Turlock Police Department suffered both the first and greatest single loss of officers – five in total.
The first officer in Stanislaus County to die on the job was Lavon B. New, who crashed his Turlock Police motorcycle and died four months later on Aug. 14, 1935.
Turlock Police officers Joe Kerley and Glenn Winans were scheduled to go off duty at midnight on Nov. 1, 1949 but decided to respond to a prowler call before clocking out. They joined with Officer George Bredenberg, who just came onto his shift. The three piled into a patrol car and traveled into thick fog which shrouded a railroad crossing where they entered the path of a passing train. Kerley and Winans were killed instantly and Bredenberg died two days later in the hospital.
For 16 years there were no officer deaths in the county. However between 1965 and 1973, six officers died, among them Sheriff's Deputy Billy Joe Dickens who was killed responding to a Jan. 27, 1970 Hughson Avenue bank robbery. Dickens was shot in the back after taking on two robbery suspects at the same time. The bank is now home to the Hughson Historical Museum.
Deputy Harold Thornton died as he responded to a south Modesto domestic violence call on Aug. 23, 1967 and was ambushed by a suspect.
Officer Raymond Willert, 26, a five-year veteran of Turlock P.D., died on Feb. 9, 1973 responding to a Turlock bank robbery.
The first officers on the scene detained a person matching the description behind the bank. Willert approached from the front of the bank, using the bank as cover. Officers did not realize that the real suspects were inside the bank and preparing to execute bank employees. Willert walked by the front glass window and sustained a single gunshot wound to the head at nearly point-blank range. The sound of the deadly shot alerted officers who were in the back and were able to kill one of the robbers while capturing the other two. Authorities said all of the bank hostages who were seconds from being murdered had survived because of the actions of Willert’s death, which left a wife and a three-year-old daughter. His widow was present at the memorial.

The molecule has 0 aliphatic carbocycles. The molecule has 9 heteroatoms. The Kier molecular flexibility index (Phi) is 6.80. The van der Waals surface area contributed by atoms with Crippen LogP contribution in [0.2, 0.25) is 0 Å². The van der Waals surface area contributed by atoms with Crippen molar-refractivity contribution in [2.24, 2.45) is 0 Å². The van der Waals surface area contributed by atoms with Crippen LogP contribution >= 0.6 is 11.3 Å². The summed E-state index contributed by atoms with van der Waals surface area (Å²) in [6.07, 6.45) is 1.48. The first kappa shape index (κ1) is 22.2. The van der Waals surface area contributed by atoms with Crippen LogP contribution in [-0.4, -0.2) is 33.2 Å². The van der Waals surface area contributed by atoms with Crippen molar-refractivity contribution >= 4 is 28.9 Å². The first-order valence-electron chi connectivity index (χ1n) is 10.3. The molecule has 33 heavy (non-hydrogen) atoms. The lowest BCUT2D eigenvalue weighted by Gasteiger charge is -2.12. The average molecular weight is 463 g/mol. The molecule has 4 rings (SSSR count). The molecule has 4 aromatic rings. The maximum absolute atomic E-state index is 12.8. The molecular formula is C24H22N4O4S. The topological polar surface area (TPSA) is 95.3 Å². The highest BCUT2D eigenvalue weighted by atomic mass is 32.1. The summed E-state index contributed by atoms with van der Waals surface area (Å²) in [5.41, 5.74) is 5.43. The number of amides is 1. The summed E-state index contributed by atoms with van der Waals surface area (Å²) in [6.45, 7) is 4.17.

For the next 32 years, officer safety was taken for granted in Stanislaus County. But on Jan. 9, 2005, Ceres Police sustained its first officer death when Sgt. Howard Stevenson was ambushed and slain outside of the George's Liquors.
A year later, on Feb. 17, 2006, the county was rocked by the death of CHP officer Earl Scott of Hughson. He was gunned down by Columbus Allen Jr. during a Highway 99 traffic stop just south of Hammett Road near Salida.